“History is violent,” Sergeant Don ‘Wardaddy’ Collier (Brad Pitt) explains to a nervous recruit after forcing him to execute an unarmed S.S. Officer. Norman (Logan Lerman) is a recent transfer into Wardaddy’s notoriously effective five-man tank unit, and the timid typist has been summoned to fill the role of machine-gunner. His first official order is to scrub the remains of his predecessor’s face off his new seat.
So begins David Ayer’s Fury, a viscerally unsettling but familiar World War II drama.
Although the Germans have begun their retreat by April 1945, the war is far from over. The men of the aptly named ‘Fury’ tank, represented by Shia LaBeouf, Michael Peña and Jon Bernthal demand their new gunner grow up — and quickly. They are a family forged in the crucible of some of the goriest battles of the European theater and their concern for Norman’s naïveté is not unfounded. Fury deals mostly with Norman’s maturation and the development of an espirit de corps amongst the Fury tank operators within the broader context of the Allies final push towards Berlin.
Stylistically, the film represents an innovative approach to the cinematic World War II sub-genre. Here tank warfare becomes the primary vehicle through which psychological drama unfolds, and this new vision of warfare is one of unyielding claustrophobia. Considerable time is spent in tight frames inside the tank as the men advance into Germany after being tasked with various assignments of regrettable simplicity. For for all its visual authenticity, its calculated depth of field and commendable photography, Fury’s stylistic innovations are hindered by the lamentable infusion of all-too-prominent action-thriller conventions. Anachronistic Twenty-first century idiomatic expressions and an utter failure to explore the Nazi opponents — who come off, like they have in so many films prior, as nothing more than machines in a soulless, nebulous horde — detract from an otherwise technically sound movie.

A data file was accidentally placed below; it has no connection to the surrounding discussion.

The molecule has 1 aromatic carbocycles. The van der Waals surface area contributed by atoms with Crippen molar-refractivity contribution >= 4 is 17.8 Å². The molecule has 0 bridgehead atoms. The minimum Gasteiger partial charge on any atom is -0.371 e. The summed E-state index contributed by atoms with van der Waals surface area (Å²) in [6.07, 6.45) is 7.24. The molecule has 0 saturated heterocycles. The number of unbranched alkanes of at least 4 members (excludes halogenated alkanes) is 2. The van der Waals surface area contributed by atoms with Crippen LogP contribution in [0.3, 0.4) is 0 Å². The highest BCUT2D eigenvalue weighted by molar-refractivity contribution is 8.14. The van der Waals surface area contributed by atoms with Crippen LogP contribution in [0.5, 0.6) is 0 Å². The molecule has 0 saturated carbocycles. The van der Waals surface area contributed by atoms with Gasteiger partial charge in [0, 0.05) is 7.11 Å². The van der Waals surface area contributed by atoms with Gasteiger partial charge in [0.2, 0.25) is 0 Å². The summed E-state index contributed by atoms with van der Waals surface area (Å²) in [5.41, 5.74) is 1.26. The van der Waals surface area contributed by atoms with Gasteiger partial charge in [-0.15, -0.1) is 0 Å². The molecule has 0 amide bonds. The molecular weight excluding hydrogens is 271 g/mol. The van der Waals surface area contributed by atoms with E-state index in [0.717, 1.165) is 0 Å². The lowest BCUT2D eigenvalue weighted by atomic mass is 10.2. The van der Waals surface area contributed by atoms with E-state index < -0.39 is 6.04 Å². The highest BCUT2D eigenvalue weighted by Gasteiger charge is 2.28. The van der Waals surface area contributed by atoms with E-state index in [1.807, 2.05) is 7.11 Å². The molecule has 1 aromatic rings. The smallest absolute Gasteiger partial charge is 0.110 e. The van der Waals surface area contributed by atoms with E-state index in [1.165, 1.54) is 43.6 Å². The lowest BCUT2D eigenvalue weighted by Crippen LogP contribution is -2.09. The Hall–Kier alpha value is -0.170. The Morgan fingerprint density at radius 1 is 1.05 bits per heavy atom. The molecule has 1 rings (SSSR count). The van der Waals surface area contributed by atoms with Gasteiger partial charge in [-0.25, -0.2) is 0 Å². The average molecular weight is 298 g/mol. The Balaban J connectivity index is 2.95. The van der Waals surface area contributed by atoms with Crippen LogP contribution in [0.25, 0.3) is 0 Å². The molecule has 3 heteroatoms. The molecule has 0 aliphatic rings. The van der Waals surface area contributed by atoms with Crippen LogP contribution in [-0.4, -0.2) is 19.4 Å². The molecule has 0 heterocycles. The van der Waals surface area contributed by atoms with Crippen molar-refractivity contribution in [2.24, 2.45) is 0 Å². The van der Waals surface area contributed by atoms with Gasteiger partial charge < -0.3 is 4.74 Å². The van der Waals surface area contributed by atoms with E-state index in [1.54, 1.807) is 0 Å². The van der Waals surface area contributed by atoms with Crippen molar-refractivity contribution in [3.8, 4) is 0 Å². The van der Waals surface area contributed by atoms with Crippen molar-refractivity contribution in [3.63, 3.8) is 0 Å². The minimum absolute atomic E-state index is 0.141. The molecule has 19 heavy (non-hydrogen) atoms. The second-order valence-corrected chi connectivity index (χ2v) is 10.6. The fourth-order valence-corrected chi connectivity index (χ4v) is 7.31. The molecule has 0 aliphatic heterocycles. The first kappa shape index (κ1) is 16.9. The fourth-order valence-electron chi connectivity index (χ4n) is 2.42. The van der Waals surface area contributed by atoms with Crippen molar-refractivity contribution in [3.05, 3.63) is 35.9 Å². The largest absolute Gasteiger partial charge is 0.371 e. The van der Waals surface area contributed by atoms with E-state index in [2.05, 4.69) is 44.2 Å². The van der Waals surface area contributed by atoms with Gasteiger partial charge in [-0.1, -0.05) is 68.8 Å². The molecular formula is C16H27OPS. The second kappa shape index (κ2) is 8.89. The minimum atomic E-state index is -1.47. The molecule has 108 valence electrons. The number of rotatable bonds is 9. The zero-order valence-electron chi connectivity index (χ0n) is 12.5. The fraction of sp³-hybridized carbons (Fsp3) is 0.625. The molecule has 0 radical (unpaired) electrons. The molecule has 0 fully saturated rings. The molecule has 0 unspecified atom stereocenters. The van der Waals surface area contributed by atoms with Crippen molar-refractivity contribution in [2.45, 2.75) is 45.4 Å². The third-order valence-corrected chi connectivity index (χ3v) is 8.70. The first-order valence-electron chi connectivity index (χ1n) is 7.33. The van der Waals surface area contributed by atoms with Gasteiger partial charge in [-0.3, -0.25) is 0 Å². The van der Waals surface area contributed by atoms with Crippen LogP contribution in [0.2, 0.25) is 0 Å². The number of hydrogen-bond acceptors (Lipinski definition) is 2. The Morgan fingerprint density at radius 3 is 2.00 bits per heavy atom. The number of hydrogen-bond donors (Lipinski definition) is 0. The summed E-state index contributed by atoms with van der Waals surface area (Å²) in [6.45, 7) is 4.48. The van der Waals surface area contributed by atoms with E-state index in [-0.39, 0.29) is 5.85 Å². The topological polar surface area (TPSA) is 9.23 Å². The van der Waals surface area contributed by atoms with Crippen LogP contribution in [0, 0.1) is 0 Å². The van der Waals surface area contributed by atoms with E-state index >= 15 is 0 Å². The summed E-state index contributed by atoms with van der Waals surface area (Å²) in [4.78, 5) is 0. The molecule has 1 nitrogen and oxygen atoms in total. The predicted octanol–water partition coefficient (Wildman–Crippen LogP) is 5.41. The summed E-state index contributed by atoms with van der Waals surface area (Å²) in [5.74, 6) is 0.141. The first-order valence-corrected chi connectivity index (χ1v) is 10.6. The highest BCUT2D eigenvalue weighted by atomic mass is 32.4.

Despite these deficiencies there is an artistry evidenced from the desolate opening frame through the film’s thought-provoking closing shot, and while Fury fails to answer some of its own elemental questions with any conviction, it’s bold in aspiring to investigate war through a theological lens. The title suggests a possible allusion to Shakespeare’s Macbeth and for just over two hours the movie challenges the implicit agnosticism in the idea that man’s struggle “signifies nothing”, a readily drawn conclusion in attempting to understand war. Its fundamentally Christian veins champion transcendence through sacrifice, yet it is not a film preoccupied solely with conversion — though it may appear so at times. The final shot is hauntingly beautiful, but of greater significance, it is thematically revealing.
It’s impossible not to compare any new filmic WWII iteration to Spielberg’s Saving Private Ryan (1998). As the benchmark against which all recent visions are critically scrutinized, Ayer’s Fury falls short. He hasn’t destabilized the genre like he did with Training Day (2001) or even End of Watch (2012), but regardless he’s crafted a film worth seeing.